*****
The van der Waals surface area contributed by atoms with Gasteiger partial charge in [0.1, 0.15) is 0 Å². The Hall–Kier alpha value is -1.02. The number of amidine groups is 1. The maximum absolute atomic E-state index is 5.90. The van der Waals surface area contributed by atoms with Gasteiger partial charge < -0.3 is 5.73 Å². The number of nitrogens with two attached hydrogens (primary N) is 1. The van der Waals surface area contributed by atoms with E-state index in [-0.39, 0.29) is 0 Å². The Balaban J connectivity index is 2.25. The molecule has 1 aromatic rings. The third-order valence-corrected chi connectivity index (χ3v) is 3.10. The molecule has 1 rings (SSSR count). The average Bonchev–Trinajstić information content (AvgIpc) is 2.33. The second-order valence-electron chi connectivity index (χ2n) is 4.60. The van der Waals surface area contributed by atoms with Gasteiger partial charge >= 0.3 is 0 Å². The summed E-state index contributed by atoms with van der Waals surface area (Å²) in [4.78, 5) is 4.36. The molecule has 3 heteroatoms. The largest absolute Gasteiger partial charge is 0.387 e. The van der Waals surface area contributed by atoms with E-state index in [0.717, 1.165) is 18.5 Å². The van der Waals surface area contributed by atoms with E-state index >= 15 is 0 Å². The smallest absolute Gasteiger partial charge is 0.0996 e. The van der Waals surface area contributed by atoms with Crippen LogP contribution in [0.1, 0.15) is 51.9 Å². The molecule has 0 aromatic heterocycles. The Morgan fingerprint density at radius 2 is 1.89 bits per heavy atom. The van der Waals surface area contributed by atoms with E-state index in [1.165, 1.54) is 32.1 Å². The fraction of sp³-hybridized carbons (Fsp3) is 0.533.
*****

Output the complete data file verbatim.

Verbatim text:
The van der Waals surface area contributed by atoms with Gasteiger partial charge in [0.1, 0.15) is 0 Å². The Hall–Kier alpha value is -1.02. The number of amidine groups is 1. The maximum absolute atomic E-state index is 5.90. The van der Waals surface area contributed by atoms with Gasteiger partial charge < -0.3 is 5.73 Å². The number of nitrogens with two attached hydrogens (primary N) is 1. The van der Waals surface area contributed by atoms with E-state index in [-0.39, 0.29) is 0 Å². The Balaban J connectivity index is 2.25. The molecule has 1 aromatic rings. The third-order valence-corrected chi connectivity index (χ3v) is 3.10. The molecule has 1 rings (SSSR count). The average Bonchev–Trinajstić information content (AvgIpc) is 2.33. The second-order valence-electron chi connectivity index (χ2n) is 4.60. The van der Waals surface area contributed by atoms with Gasteiger partial charge >= 0.3 is 0 Å². The summed E-state index contributed by atoms with van der Waals surface area (Å²) in [4.78, 5) is 4.36. The molecule has 3 heteroatoms. The largest absolute Gasteiger partial charge is 0.387 e. The van der Waals surface area contributed by atoms with E-state index in [0.717, 1.165) is 18.5 Å². The van der Waals surface area contributed by atoms with E-state index >= 15 is 0 Å². The smallest absolute Gasteiger partial charge is 0.0996 e. The van der Waals surface area contributed by atoms with Crippen LogP contribution in [0.1, 0.15) is 51.9 Å². The molecule has 0 aromatic heterocycles. The Morgan fingerprint density at radius 2 is 1.89 bits per heavy atom. The van der Waals surface area contributed by atoms with E-state index in [1.165, 1.54) is 32.1 Å². The fraction of sp³-hybridized carbons (Fsp3) is 0.533.